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An Interview with Musical Theatre Actor, Michael Hayden

Becky Keeshin spoke with Award winning, Musical Theatre actor, Michael Hayden to ask him about his thoughts on the profession and teaching ASC’s first Musical Theatre class,  Acting The Song.

How did you discover theater and music? How old were you? How was your journey to becoming a working actor? 

Michael Hayden Carousel

I discovered it as many of us do. Doing plays in elementary school and then getting serious about it in high school. My public high school had an amazing acting program. I had a professor who was trained in Stanislavski and we spent three years reading the books and doing exercises. We did eight shows a year, two major productions and six student directed productions. I was also playing football, which was my first passion, but got injured and could no longer play. I went to college for business, but couldn’t do that! I became a Theatre Major at a small university in Minnesota and then went into the real world. I then got accepted to Julliard and that’s where I feel I got my real training.

What excites you about storytelling through song?

I suppose by the nature of Musical Theatre, I am excited by the heightened experience, passion, vulnerability, and the danger. The scope, I don’t mean how big, I mean that it’s like Shakespeare. When prose isn’t enough, when speaking isn’t enough, trying to express something you can’t find the words to say, one must turn to song. Our everyday language is no longer sufficed to express something through words. A song can be quiet and also full throttle; it tasks the performer in a way that straight acting doesn’t. People who can act and sing have special skills. It’s not easy to do what we do.

What do you think makes a good Musical Theatre song, both in the writing and the performance of the song?

 It’s the convergence of the words, music, and the voice in such a way that helps the material press the question of the piece; it’s fantastically entertaining and shockingly human. Working on pieces that task people’s humanity, that is what interests me. A great song asks an enormous question and the song is the journey through that question. By the end of the song, the question has been answered. Or at the very least, you are in a new place that couldn’t have happened without the music. Sondheim and Schwartz, for example, do it in a way that is completely their own. A great writer/librettist marries the words and the notes. Michael Hayden musical theatreA great performer finds out why here and why now? It’s about making choices, it isn’t by chance. There’s a reason these words and music were written. It’s the same with Shakespeare and Molière. My job is to bring the piece to life. If you aren’t performing in a courageous way, it could end up insipid and boring. We want someone on stage that is willing to crash and burn! It’s all about making choices.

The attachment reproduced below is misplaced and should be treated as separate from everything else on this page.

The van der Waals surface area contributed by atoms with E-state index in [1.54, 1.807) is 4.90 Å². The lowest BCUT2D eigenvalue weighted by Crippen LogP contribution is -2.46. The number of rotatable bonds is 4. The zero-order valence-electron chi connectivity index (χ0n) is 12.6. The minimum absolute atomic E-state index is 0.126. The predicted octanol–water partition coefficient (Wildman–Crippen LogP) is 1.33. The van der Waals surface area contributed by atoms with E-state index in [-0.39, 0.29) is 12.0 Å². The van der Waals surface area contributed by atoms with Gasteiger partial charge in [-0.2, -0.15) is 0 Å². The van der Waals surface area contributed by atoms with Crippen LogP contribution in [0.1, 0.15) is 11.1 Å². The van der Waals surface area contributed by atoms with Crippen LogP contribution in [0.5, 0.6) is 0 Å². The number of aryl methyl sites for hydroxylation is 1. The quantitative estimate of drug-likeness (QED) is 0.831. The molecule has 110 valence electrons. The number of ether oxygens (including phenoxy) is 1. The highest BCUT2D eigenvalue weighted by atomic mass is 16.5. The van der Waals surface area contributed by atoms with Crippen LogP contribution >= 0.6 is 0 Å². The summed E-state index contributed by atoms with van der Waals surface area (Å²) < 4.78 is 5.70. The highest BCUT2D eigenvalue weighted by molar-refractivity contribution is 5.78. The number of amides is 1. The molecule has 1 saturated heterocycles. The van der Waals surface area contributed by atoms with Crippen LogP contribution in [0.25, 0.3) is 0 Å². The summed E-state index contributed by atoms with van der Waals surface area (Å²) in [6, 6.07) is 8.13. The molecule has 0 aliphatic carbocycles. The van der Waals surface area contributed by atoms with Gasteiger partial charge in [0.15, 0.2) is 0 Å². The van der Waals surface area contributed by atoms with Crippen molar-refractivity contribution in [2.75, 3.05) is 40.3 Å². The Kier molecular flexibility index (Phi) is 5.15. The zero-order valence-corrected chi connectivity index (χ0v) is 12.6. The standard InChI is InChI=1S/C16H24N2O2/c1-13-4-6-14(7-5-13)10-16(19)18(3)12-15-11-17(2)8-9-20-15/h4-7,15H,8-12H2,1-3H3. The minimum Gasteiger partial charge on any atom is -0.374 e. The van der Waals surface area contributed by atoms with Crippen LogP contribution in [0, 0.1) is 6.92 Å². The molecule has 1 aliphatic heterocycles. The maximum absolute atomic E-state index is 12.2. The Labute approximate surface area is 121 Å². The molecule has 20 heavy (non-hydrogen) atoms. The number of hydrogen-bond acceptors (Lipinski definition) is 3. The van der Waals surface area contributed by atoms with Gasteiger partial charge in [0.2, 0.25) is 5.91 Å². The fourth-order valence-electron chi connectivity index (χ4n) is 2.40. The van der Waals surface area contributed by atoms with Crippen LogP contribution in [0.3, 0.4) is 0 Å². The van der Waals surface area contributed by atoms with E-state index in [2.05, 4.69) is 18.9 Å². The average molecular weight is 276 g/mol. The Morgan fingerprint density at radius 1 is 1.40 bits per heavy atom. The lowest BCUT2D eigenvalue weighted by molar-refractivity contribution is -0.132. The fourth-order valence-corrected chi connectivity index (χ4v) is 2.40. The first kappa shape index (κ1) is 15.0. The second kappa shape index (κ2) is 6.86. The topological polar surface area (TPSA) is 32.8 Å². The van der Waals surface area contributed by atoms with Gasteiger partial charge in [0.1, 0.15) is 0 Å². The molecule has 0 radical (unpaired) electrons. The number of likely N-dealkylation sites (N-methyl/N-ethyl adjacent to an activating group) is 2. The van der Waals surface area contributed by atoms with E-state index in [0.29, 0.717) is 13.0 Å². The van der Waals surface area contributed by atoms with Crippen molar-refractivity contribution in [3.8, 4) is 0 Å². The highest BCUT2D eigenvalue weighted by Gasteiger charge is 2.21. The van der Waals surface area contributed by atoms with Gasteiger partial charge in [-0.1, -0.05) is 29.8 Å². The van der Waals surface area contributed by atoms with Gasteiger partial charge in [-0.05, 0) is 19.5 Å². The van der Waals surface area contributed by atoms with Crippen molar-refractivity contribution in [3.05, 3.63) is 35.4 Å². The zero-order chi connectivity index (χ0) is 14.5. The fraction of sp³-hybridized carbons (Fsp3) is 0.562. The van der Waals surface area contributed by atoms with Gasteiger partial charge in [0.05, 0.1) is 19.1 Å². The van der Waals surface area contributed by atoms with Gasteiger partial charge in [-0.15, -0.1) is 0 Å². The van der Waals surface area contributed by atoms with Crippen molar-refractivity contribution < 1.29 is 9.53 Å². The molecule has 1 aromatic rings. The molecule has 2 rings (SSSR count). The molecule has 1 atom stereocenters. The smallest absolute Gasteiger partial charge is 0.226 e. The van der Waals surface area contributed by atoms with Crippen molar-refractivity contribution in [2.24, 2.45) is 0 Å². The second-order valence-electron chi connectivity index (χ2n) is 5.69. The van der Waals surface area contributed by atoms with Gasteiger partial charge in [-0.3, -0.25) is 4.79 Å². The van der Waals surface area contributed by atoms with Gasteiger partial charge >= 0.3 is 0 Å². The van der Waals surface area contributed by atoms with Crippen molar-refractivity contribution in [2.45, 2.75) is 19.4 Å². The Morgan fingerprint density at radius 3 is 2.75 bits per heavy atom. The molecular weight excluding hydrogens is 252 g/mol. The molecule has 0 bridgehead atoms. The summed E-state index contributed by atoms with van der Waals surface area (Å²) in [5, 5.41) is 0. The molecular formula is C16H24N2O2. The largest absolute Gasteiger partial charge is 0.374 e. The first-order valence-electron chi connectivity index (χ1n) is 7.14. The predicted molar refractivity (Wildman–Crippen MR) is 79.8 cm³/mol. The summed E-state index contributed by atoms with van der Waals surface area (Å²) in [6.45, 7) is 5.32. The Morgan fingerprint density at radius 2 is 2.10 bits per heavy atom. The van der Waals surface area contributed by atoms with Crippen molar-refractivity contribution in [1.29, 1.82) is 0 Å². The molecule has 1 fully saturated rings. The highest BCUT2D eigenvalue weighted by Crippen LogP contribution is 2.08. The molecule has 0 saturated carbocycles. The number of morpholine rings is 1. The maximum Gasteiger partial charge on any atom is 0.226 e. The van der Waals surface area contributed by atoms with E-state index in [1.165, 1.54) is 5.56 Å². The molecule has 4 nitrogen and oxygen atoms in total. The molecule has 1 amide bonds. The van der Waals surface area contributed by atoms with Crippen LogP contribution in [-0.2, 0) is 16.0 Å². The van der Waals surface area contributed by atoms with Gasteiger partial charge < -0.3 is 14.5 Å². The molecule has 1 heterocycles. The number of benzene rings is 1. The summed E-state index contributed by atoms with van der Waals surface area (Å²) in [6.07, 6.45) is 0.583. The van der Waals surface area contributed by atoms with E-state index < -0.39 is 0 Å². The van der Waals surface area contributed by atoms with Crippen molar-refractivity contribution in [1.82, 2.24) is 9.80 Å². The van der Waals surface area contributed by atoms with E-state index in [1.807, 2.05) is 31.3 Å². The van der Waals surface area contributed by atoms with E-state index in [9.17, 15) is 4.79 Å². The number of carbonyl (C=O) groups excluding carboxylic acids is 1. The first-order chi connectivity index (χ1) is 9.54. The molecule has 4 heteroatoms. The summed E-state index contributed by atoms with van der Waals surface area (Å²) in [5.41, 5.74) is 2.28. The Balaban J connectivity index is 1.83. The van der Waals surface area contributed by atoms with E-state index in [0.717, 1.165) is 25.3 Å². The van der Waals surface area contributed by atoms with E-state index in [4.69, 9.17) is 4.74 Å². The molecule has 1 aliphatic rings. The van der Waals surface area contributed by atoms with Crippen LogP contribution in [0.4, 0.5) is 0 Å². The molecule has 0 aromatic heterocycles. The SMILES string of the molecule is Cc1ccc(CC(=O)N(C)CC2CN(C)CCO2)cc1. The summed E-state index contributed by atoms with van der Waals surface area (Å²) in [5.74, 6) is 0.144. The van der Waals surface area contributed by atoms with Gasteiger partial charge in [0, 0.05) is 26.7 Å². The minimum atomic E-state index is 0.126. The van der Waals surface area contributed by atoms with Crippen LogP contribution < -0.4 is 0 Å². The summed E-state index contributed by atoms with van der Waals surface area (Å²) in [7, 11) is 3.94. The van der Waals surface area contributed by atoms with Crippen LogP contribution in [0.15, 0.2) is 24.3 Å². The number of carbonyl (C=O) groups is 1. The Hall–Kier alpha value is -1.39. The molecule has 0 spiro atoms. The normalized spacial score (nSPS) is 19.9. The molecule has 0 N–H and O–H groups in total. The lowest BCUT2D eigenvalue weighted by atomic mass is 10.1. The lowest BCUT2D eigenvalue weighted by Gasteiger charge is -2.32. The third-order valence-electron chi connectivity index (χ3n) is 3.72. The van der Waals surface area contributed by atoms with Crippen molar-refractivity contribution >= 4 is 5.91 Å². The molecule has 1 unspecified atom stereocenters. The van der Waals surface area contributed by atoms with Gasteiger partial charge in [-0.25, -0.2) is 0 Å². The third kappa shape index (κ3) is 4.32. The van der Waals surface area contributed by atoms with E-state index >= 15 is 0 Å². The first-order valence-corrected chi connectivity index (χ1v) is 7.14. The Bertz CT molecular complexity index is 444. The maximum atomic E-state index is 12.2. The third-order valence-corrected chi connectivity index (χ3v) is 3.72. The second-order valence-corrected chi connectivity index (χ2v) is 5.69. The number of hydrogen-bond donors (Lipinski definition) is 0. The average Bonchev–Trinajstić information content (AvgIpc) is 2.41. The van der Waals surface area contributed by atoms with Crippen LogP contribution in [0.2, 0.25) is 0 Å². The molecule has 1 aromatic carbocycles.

What do you hope students will gain from taking Acting the Song?

 Working with an accompanist. It sounds simple, it’s not. There’s nothing simple about what we do.  I hope my students learn to collaborate, and to analyze a song. Discover the author’s voice, the meaning in the rhythm, behind the union of the language and music. I hope they make choices. There’s always an implicit question, something to be answered. “What am I doing? What do I want?” By the end of your song, the world is changed. I want to aid them in not being self conscious. What we do is impossible. You can’t get up in front of people and not be scared. I want my students to practice when you experiment working on a song for the tenth time, and it becomes something you never knew it was. I want them to learn that a song can be dangerous, uncertain, sexy and alive as any piece of great theater. Great singers are a dime a dozen, beautiful shocking performances are not. And I want them to have fun. It’s all about play, structured play. Techniques can only be intuitive when we play.    Michael Hayden Theatre

What advice do you have for young people who are just starting their careers, specifically in relation to Musical Theatre?

The qualities of voices in this country are so great. What happens though, in my experience, is that it is a very rare actor that approaches a song like a piece of text in a play. The acting is given a short trip or as if it’s separate thing from the music. Musical Theatre artists have more required of them, they have to have vocal stamina. What is my advice? Make sure that your technique is sound. Actors are losing their voices left and right. Make sure you aren’t chewing your voice up and get proper training. Learn how to work, to bring a song in a musical to life. For example, think of Hamlet. How many Hamlets have we seen? Someone does “To be or not to be”, but when they make it completely their own, there is nothing greater. We see performances like that and say “How can I do that?!” If you want to be successful, you better learn how to do something only you can do. How you bring songs and characters to life in a musical? You have power over that.       

 Michael Heyden Headshot Michael Hayden is a Juilliard graduate and has been acting and teaching for almost 30 years. He is the recipient of the Theatre World and Drama League awards along with the Lawrence Olivier, Outer Critics Circle and Drama Desk nominations for his portrayal of Billy Bigelow in the Royal National Theatre/Lincoln Center Theatre production of Rodger and Hammerstein’s Carousel, directed by Nicholas Hytner. You can see him this Winter playing Charles Kean in Chicago Shakespeare’s production of Red Velvet, by Lolita Chakrabarti and directed by Gary Griffen.